Monthly Link Roundup

Have you been keeping up with all the articles posted to our Facebook page and Twitter account? Fear not if there were pieces you missed or didn’t get a chance to read, as each month we will be looking back at what we’ve posted and highlighting some notable stories and articles.

This month there were several well-written and poignant personal stories of miscarriage and abortion experiences, including “The Waiting is the Hardest Part,” a piece about getting an abortion in rural Alaska, “Heartbeat: My Involuntary Miscarriage and ‘Voluntary Abortion’ in Ohio,” and “Our Pregnant Week.”

This story from the New York Times talking about surrogacy, “Making Babies, Just to Make Ends Meet,” generated some thoughtful comments on our Facebook page about who is telling the story and how. What do you think?

From our own blog, Sarah Whedon discusses her thoughts on why being a full-spectrum doula organization is important in “Why Full-Spectrum?“. Reflecting on last month’s Salon Series event, Randie Bencanann from Adoption Connection writes on “Doulas in Adoption – Wanting to be helpful.”

Continuing on the adoption theme, at RH Reality Check a great piece from the “Evidence-Based Advocacy” column co-written by BADP volunteer Gretchen Sisson talks about “Poverty, Adoption, and Inequality in Perspective.” Another article in this series by Steph Herold, “Expanding Our Thinking about ‘Repeat’ Abortions” tells us, “it’s time we viewed each abortion as a unique experience with its own set of complex circumstances.”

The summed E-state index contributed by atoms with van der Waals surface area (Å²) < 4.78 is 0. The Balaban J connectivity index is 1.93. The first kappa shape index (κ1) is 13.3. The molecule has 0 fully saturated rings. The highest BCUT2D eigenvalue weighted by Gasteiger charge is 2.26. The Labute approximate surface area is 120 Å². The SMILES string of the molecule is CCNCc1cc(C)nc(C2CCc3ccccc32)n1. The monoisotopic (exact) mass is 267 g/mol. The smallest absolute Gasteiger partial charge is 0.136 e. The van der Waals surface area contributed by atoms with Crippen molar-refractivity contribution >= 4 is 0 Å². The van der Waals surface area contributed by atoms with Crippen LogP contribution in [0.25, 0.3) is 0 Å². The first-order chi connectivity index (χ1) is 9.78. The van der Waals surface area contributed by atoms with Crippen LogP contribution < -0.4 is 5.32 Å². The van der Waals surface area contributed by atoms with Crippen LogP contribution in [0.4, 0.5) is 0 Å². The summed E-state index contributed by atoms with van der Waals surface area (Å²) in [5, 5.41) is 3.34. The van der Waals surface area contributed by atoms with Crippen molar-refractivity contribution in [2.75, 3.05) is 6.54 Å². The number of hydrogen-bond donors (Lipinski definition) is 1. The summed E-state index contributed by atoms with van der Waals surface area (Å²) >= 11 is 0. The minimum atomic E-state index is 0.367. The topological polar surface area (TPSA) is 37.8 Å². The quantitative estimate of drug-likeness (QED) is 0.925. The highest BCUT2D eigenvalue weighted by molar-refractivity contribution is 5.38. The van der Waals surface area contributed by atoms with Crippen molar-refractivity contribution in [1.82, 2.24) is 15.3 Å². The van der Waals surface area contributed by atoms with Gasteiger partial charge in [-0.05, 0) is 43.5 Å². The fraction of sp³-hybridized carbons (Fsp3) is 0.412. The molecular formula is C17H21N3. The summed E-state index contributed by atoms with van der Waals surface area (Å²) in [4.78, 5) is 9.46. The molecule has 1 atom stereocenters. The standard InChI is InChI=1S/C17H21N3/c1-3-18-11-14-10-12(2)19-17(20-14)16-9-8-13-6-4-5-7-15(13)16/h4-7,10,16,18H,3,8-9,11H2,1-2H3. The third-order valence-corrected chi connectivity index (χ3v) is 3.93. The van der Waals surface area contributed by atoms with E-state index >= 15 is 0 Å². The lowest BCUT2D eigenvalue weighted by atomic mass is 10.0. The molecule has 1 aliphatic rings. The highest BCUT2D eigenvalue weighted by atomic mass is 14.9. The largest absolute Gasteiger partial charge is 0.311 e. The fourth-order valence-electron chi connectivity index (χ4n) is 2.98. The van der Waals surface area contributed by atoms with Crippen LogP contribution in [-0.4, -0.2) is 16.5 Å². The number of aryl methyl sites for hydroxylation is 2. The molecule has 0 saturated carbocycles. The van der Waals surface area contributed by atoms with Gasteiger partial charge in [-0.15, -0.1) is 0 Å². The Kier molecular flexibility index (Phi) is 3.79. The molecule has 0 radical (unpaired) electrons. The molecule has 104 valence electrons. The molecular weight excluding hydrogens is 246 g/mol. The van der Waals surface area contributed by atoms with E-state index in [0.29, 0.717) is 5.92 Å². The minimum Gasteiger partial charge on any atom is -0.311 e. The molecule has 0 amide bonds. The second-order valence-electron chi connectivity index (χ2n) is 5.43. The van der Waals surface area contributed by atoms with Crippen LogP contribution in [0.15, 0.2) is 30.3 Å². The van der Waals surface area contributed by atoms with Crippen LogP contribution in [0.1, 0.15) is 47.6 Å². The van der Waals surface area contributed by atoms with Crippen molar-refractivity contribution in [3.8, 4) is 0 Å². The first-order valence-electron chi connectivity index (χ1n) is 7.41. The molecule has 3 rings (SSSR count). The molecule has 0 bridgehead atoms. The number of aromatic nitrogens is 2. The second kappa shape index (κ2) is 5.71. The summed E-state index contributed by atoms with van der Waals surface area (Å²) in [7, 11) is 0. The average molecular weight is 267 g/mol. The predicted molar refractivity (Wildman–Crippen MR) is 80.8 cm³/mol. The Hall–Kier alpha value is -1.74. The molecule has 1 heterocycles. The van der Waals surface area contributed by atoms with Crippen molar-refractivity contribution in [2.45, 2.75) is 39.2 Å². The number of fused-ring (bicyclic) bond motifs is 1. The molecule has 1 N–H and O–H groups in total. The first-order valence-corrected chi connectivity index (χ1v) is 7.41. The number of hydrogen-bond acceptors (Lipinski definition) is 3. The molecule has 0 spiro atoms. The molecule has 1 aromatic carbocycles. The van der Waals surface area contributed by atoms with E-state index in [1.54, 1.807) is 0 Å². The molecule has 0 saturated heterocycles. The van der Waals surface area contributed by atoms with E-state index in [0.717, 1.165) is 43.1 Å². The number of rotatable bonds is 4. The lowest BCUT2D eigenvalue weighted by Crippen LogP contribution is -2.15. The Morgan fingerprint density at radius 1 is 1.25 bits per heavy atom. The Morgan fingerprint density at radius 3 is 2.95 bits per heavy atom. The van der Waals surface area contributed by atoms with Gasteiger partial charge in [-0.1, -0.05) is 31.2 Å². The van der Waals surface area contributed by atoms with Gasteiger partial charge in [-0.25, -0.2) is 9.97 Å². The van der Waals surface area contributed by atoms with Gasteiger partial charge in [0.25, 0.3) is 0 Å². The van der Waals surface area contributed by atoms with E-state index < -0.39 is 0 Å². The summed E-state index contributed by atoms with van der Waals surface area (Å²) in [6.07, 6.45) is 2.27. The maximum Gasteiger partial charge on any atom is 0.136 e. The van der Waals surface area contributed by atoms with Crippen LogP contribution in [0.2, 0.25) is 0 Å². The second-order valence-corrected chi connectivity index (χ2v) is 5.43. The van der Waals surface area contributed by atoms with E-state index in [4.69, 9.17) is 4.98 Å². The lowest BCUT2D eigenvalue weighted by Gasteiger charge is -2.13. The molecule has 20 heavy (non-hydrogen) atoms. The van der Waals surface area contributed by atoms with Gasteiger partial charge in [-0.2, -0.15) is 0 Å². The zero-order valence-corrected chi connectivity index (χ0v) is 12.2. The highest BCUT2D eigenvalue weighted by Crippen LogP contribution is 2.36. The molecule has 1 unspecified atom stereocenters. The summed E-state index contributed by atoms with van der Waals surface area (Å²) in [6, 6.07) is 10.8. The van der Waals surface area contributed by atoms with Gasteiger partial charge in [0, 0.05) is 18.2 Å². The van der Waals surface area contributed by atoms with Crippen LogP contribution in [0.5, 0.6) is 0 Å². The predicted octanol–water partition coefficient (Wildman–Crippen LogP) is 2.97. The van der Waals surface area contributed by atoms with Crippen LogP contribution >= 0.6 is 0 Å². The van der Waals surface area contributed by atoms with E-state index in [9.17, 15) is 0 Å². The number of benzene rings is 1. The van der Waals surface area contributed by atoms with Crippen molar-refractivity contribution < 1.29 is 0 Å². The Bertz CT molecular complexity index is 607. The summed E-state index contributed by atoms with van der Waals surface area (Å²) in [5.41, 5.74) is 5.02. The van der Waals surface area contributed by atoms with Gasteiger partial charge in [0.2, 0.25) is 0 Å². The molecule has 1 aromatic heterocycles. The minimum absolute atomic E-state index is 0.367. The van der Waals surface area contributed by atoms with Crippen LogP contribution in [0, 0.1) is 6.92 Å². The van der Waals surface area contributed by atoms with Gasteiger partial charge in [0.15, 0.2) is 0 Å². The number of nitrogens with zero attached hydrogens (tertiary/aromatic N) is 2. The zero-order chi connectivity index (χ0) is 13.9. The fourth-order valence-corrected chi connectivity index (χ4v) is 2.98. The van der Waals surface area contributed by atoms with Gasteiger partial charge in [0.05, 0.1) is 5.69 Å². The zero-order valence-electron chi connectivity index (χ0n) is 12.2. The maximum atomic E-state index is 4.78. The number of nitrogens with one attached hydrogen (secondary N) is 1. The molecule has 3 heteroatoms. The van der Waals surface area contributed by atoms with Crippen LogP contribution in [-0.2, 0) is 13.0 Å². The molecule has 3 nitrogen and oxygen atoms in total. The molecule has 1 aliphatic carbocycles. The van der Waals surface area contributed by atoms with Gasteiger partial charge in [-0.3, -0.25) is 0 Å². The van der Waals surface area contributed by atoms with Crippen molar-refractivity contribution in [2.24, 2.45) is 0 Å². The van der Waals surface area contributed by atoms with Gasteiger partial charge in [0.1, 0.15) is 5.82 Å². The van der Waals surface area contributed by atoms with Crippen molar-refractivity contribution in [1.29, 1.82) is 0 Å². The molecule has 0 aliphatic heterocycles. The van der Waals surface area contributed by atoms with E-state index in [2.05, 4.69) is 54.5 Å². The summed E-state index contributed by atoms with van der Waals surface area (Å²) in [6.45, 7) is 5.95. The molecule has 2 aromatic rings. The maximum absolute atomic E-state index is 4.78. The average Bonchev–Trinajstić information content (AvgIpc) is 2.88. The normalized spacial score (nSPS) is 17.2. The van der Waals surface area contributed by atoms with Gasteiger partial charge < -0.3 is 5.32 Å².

This opinion piece from the New York Times, “The Family Doctor, Minus the M.D.“, talks about the role of nurse practitioners in primary care and nurse-managed clincs.

While this blog post, “On Claiming My Movement: Disability and Reproductive Justice,” is from a few years ago it is an important read. “The ownership and entitlement of the medical industrial complex of my disabled body is, in my mind, no worse than the ownership and entitlement of the system of white supremacy of my body of color; or the system of male supremacy of my female body.  In fact, they are so connected and mutually interdependent that they are impossible to separate,” writes Mia Mingus.

Finally, we leave you with this beautiful photo-essay from 1951, W. Eugene Smith’s “Nurse-Midwife“, chronicling the work of South Carolina midwife Maude Callen.

Enjoy all the reading and have a great weekend!

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